“Urgent action is therefore vital, to contain the contaminated areas and prevent the continuation of the spread of radio active pollution with all its deadly consequences.” said Haifa Zangana who chaired the panel addressing the SIUI meeting at SOAS.

“The onus is on the user of DU to prove that it is safe and it is their responsibility to contain and clear up the contamination”, said Marion Birch of MEDACT

Lubna Samara an activist with Arab Media Watch spoke about Israel’s use of unconventional weapons on Palestine and Lebanon.
Lubna’s report started with the Israeli deliberate poisoning of the water wells of Acre with Typhus germs in 1948 to the use of White Phosphorus on the civilians in the 1982 Israeli war on Lebanon, to the use of DU munitions and cluster bombs in the summer of 2006 Israeli war on Lebanon.
Not forgetting the Israeli use of biological agents in confrontations with Palestinian civilians taking part in peaceful demonstrations.
Lubna’s very well researched report can be found here
The parallels between Israel’s and the US’s strategy of using weapons of mass destruction that violates international humanitarian law in the region are glaringly obvious for all to see.

Marion Birch the executive Director of MEDACT, a charitable organisation concerned with the effects of wars and conflict on the ‘Right to Health’ for the civilian population in the affected areas. ‘The Right to Health’ is enshrined in international law as an inalienable right for every man, woman and child all over the world.

In 2002, MEDACT warned against the dire consequences for the Iraqi people if the war on Iraq was to go ahead. Iraq’s health infrastructure was already in a fragile state because of sanctions and a previous conflict.

MEDACT is critical of the CPA’s management of the health system, sending experts with insufficient prior knowledge of the region but with an agenda for privatisation, failing to protect and re-establish health facilities, failing to set a good precedent and set good standards, by allowing the looting the hospitals and clinics.

MEDACT’s report Rehabilitation under Fire launched on the 16th January, paints a grim picture for the civilian population of Iraq. It states that up to 75% of Iraqi health professionals have left their jobs since 2003.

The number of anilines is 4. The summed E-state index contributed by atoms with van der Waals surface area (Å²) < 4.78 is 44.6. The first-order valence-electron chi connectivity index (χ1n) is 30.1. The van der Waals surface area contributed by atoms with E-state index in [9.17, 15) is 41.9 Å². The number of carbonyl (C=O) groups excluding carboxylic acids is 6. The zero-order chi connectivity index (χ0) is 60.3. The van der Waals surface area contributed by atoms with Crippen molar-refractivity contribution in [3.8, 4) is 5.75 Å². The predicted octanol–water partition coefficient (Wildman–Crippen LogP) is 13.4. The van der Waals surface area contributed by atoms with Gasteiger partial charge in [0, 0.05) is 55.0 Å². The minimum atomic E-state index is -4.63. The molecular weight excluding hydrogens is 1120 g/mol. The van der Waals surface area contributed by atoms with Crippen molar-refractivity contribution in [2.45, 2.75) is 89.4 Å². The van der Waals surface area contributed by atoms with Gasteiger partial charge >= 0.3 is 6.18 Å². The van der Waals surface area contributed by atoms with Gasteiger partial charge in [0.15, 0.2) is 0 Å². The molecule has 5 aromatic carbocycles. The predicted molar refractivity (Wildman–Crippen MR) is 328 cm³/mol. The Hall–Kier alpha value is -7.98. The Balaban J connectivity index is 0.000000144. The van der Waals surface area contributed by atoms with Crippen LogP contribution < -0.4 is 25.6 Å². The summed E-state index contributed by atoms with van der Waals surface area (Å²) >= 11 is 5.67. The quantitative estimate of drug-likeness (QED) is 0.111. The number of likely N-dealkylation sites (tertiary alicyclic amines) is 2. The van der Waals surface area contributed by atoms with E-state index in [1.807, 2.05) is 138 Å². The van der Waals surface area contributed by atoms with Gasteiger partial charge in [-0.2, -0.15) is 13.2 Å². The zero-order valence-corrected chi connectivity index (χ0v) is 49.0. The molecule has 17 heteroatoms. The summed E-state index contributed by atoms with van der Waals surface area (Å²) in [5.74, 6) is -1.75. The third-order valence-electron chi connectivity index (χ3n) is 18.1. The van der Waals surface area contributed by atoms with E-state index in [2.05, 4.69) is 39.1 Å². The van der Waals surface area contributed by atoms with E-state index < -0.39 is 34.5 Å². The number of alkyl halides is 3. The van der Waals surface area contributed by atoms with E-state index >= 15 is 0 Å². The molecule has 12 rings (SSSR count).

Ms Birch expressed concerns that the terms of the Geneva Convention have not been adhered to and the neutral space for health workers and health care services have not been/ar'nt respected.
She called for the protection of Iraqi health professionals, health facilities and provisions.

She also called for the protection of the personnel collecting data for the sake of an overall and continuing assessment of the health sector in Iraq. Without a system that collects this information on a regular basis, it is very difficult to determine the immediate needs and to plan and put in place strategic policies for the health sector in Iraq.

One factor that can undermine a fair assessment of the situation of the health sector is the politicisation of health information.
“Surveys based on random cluster samples, have long been accepted by governments the world over. It is therefore puzzling to see the initial rejection of the Johns Hopkins Bloomberg School of Public Health’s mortality surveys (Roberts et al & Burnham et al) published in the Lancet”.

Alternative surveys in order to ascertain the number of casualties in Iraq could have been used constructively together with these to reach the most accurate picture.

MEDACT believes the Iraqis should be assisted in rebuilding their health system while being given the space to decide what sort of health system they want.

A recent report released by the Iraqi government quoted by IRIN states: “Since the US-led invasion in 2003, 618 medical employees, including 132 doctors, as well as medics and other health care workers, have been killed nationwide, according to figures from the Iraqi Health Ministry released earlier this year.”

The above mentioned report quoted by IRIN, states “Baghdad a city of 5 million people, has no neurosurgeons”.

Activists in the Brussel’s Tribunal have meticulously documented what can only be described as a deliberate effort to empty Iraq of its doctors and health professionals, through a campaign of assassinations, arrests and threats of violence.

According to Iraqi government sources and also the Oxfam report released on 30th July 2007, bureaucracy and rife corruption cripple health authorities and medicine distribution.

“KEMADIA, the state-owned medical supply company, is unable to provide for the hospitals and primary health-care centres. Of the 180 hospitals countrywide, 90 per cent lack key resources including basic medical and surgical supplies.
Like many government institutions, KEMADIA has been crippled by bureaucratic, centralised management and a lack of distribution capacity, while accusations of corruption and sectarian influence have eroded people’s confidence in its ability to deliver.”(Oxfam, page 11, Rising to the humanitarian challenge in Iraq).

During 2006 and 2007, under the watch of ex Health minister Ali Al Shumari, now an asylum seeker in the US, Iraqi hospitals became arenas for the sectarian score settling. Despite the overwhelming evidence against minister’s aides for orchestrating the violence, they walked out of court free men due to witnesses intimidation and the Iraqi government’s failure to guarantee their protection.

This meeting did not just highlight problems but it also offered possible ways forwards. In the case of the health service crisis, Nicholas Wood illustrated in a short film how easy it is to get hold of medical supplies, such as oxygen masks, baby incubators and even a mobile hospital!